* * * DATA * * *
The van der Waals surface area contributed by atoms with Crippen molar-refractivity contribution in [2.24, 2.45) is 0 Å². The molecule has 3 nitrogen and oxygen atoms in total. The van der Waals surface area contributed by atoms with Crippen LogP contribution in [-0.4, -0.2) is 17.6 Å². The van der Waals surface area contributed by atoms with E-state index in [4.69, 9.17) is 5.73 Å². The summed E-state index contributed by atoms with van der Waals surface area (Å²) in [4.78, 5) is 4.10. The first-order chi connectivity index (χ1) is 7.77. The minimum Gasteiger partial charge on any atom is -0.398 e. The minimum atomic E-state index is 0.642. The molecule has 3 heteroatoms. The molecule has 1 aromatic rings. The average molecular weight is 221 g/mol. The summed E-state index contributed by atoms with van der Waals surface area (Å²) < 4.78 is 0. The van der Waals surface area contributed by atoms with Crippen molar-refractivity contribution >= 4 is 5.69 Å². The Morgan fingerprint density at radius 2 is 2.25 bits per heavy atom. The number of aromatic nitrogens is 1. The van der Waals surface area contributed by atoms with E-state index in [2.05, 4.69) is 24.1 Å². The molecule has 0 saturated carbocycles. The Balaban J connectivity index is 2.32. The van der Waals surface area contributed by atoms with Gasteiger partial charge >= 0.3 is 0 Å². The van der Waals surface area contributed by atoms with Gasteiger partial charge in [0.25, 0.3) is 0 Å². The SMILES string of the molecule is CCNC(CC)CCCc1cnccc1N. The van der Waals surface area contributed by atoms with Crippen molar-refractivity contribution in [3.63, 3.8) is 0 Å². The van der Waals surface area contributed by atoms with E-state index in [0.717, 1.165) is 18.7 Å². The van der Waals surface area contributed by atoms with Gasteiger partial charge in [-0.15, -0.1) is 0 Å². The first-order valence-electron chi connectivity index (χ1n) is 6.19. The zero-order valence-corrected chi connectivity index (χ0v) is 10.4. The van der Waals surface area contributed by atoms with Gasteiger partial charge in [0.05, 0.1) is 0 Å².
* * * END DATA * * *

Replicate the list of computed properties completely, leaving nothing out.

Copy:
The van der Waals surface area contributed by atoms with Crippen molar-refractivity contribution in [2.24, 2.45) is 0 Å². The molecule has 3 nitrogen and oxygen atoms in total. The van der Waals surface area contributed by atoms with Crippen LogP contribution in [-0.4, -0.2) is 17.6 Å². The van der Waals surface area contributed by atoms with E-state index in [4.69, 9.17) is 5.73 Å². The summed E-state index contributed by atoms with van der Waals surface area (Å²) in [4.78, 5) is 4.10. The first-order chi connectivity index (χ1) is 7.77. The minimum Gasteiger partial charge on any atom is -0.398 e. The minimum atomic E-state index is 0.642. The molecule has 3 heteroatoms. The molecule has 1 aromatic rings. The average molecular weight is 221 g/mol. The summed E-state index contributed by atoms with van der Waals surface area (Å²) < 4.78 is 0. The van der Waals surface area contributed by atoms with Crippen molar-refractivity contribution >= 4 is 5.69 Å². The Morgan fingerprint density at radius 2 is 2.25 bits per heavy atom. The number of aromatic nitrogens is 1. The van der Waals surface area contributed by atoms with E-state index in [2.05, 4.69) is 24.1 Å². The molecule has 0 saturated carbocycles. The Balaban J connectivity index is 2.32. The van der Waals surface area contributed by atoms with Gasteiger partial charge >= 0.3 is 0 Å². The van der Waals surface area contributed by atoms with Gasteiger partial charge in [0.25, 0.3) is 0 Å². The SMILES string of the molecule is CCNC(CC)CCCc1cnccc1N. The van der Waals surface area contributed by atoms with Crippen molar-refractivity contribution in [3.63, 3.8) is 0 Å². The van der Waals surface area contributed by atoms with E-state index in [0.717, 1.165) is 18.7 Å². The van der Waals surface area contributed by atoms with Gasteiger partial charge in [-0.15, -0.1) is 0 Å². The first-order valence-electron chi connectivity index (χ1n) is 6.19. The zero-order valence-corrected chi connectivity index (χ0v) is 10.4. The van der Waals surface area contributed by atoms with Gasteiger partial charge in [0.05, 0.1) is 0 Å².